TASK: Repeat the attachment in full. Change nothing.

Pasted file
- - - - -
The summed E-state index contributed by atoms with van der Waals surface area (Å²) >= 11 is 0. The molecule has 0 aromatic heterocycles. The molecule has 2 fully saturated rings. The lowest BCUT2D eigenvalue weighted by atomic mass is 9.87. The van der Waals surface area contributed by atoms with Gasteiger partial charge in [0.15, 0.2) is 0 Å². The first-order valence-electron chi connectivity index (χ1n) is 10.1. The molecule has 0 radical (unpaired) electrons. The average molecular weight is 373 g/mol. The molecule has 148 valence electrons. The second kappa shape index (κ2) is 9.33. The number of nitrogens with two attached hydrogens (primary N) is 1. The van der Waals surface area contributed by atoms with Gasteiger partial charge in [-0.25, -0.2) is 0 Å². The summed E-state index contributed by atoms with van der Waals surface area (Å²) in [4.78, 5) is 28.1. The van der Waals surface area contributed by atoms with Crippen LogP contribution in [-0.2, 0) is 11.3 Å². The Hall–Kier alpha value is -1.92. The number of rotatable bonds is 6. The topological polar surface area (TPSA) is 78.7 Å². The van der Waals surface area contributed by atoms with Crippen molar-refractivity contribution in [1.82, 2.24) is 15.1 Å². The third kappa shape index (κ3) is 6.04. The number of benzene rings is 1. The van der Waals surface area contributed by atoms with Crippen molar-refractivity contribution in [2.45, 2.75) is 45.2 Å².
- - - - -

The summed E-state index contributed by atoms with van der Waals surface area (Å²) >= 11 is 0. The molecule has 0 aromatic heterocycles. The molecule has 2 fully saturated rings. The lowest BCUT2D eigenvalue weighted by atomic mass is 9.87. The van der Waals surface area contributed by atoms with Gasteiger partial charge in [0.15, 0.2) is 0 Å². The first-order valence-electron chi connectivity index (χ1n) is 10.1. The molecule has 0 radical (unpaired) electrons. The average molecular weight is 373 g/mol. The molecule has 148 valence electrons. The second kappa shape index (κ2) is 9.33. The number of nitrogens with two attached hydrogens (primary N) is 1. The van der Waals surface area contributed by atoms with Gasteiger partial charge in [-0.25, -0.2) is 0 Å². The summed E-state index contributed by atoms with van der Waals surface area (Å²) in [4.78, 5) is 28.1. The van der Waals surface area contributed by atoms with Crippen LogP contribution in [-0.2, 0) is 11.3 Å². The Hall–Kier alpha value is -1.92. The number of rotatable bonds is 6. The topological polar surface area (TPSA) is 78.7 Å². The van der Waals surface area contributed by atoms with Crippen molar-refractivity contribution in [1.82, 2.24) is 15.1 Å². The third kappa shape index (κ3) is 6.04. The number of benzene rings is 1. The van der Waals surface area contributed by atoms with Crippen molar-refractivity contribution in [2.45, 2.75) is 45.2 Å².